I believe that many jobs might not be done right. We've all seen it in construction. I wouldn't buy a house w/o a home inspector. Not saying the guy knows his stuff or that there isn't a need to qualify the specialty. I remember not too long ago CA's were rare.
    I could conclude it was out of necessity. Sometimes some might do a job half a$$ed because they know no one will find out.
    Give me a relay with big enough contacts, and I'll run the world!

    You can be anything you want......As long as you don't suck at it.

    If a person wants to create a machine that will be more likely to fail...Make it complicated.

    USAF 98 Bomb Wing 1960-66 SMW Lu49

  5. #18
    Join Date
    Mar 2004
    Location
    Austin, Texas
    Posts
    2,144
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    I do a LOT of CX. That is why my handle is CXagent.

    Do I know as much at the TAB, GC or Controls guys? On each job I probably do not know as much as the ones who installed and lived with making it work. But what I don't know I usually find out.

    Oh, before I go very far - most of the problems I find are in the design. There are some construction/installation problems but most problems are in the design.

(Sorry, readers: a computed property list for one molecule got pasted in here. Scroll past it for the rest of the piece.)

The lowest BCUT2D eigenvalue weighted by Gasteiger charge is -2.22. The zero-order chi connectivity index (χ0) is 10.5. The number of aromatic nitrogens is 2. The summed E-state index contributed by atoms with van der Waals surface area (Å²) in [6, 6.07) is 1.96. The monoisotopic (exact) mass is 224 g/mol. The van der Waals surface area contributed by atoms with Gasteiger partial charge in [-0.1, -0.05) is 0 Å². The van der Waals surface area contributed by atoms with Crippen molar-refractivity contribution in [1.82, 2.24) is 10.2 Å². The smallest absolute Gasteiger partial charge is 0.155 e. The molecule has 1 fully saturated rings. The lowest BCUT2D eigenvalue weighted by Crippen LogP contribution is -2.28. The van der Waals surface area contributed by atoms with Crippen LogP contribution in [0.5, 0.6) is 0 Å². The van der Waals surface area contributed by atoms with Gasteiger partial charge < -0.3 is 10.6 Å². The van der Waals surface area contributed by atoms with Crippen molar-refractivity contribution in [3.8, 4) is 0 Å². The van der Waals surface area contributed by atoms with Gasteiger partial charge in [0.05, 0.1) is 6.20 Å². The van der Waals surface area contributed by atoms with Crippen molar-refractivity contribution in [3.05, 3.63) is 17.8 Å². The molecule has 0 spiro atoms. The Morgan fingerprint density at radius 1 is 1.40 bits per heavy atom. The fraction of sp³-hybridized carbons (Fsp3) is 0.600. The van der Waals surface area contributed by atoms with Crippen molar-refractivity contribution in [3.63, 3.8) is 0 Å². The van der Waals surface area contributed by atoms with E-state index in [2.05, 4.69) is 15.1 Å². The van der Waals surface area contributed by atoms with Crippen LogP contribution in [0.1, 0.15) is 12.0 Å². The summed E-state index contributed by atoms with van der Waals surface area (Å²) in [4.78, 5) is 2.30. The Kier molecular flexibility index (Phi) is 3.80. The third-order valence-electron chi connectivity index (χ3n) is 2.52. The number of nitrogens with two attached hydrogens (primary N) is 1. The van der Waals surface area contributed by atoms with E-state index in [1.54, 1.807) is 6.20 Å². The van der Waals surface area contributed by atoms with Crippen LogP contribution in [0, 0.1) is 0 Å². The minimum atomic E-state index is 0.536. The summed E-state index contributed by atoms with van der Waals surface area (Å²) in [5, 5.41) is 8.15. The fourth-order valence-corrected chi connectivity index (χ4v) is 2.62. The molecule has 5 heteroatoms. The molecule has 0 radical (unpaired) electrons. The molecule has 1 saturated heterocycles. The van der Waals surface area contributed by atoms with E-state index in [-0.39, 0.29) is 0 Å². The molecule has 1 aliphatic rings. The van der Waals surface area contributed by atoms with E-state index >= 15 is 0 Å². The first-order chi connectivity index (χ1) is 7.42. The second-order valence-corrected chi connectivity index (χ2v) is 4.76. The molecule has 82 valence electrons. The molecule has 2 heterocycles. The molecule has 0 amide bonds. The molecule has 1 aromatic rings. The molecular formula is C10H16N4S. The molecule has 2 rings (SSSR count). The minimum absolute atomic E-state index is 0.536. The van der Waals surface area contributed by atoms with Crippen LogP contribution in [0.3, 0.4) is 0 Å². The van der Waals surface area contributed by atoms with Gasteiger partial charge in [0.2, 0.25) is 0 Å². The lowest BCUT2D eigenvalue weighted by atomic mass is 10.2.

I never have time/budget to check everything. So I check the common problems and look for indications of problems. Zones where both the heating and cooling are on all the time. Exhaust fans that never shut off. Buildings that are depressurized - by design. Sensors that are way out of calibration or not working at all. AC's that will never get cold enough for the air to be dehumidified. Roof leaks. Plumbing cleanout missing or turned where they are unusable. I see those problems over and over and over.

    And I get fooled by some problems. Like a supply vent that blows across a sloped roof and turned straight down onto the t/stat - by design. A RTU that will lock out every eighth time the reheat function turns on.

    But the ones that keep me busiest are the ones that should never happen. Like ducts that were never installed (but TAB report shows proper flow). Or ducts that "fell off" the diffuser or start collar after TAB. Or RTU that never had power on them. Or split systems that have never had the refrigerant lines connected. Yes - I see those all the time too. And the TAB report shows them to be working when tested.

    I have had many 'discussions' with design engineers, architects and contractors that I was not needed on a job. I just say "show the owner I'm not needed and put me out of business - please." Just like anytype of job, CX is only as good as the people doing it. That is true with TAB, mechanical contractors, control contractors, etc. I have worked with really good and really bad of each of those. CX is only as good as the people doing it.

    What tells me I am doing a good job is the number of GC that hire me directly. They don't ask the Owner to hire me. The GC hires me directly.
    If "I have always done it this way" is a good reason to do it again, how many times do I have to do something wrong - before it becomes right?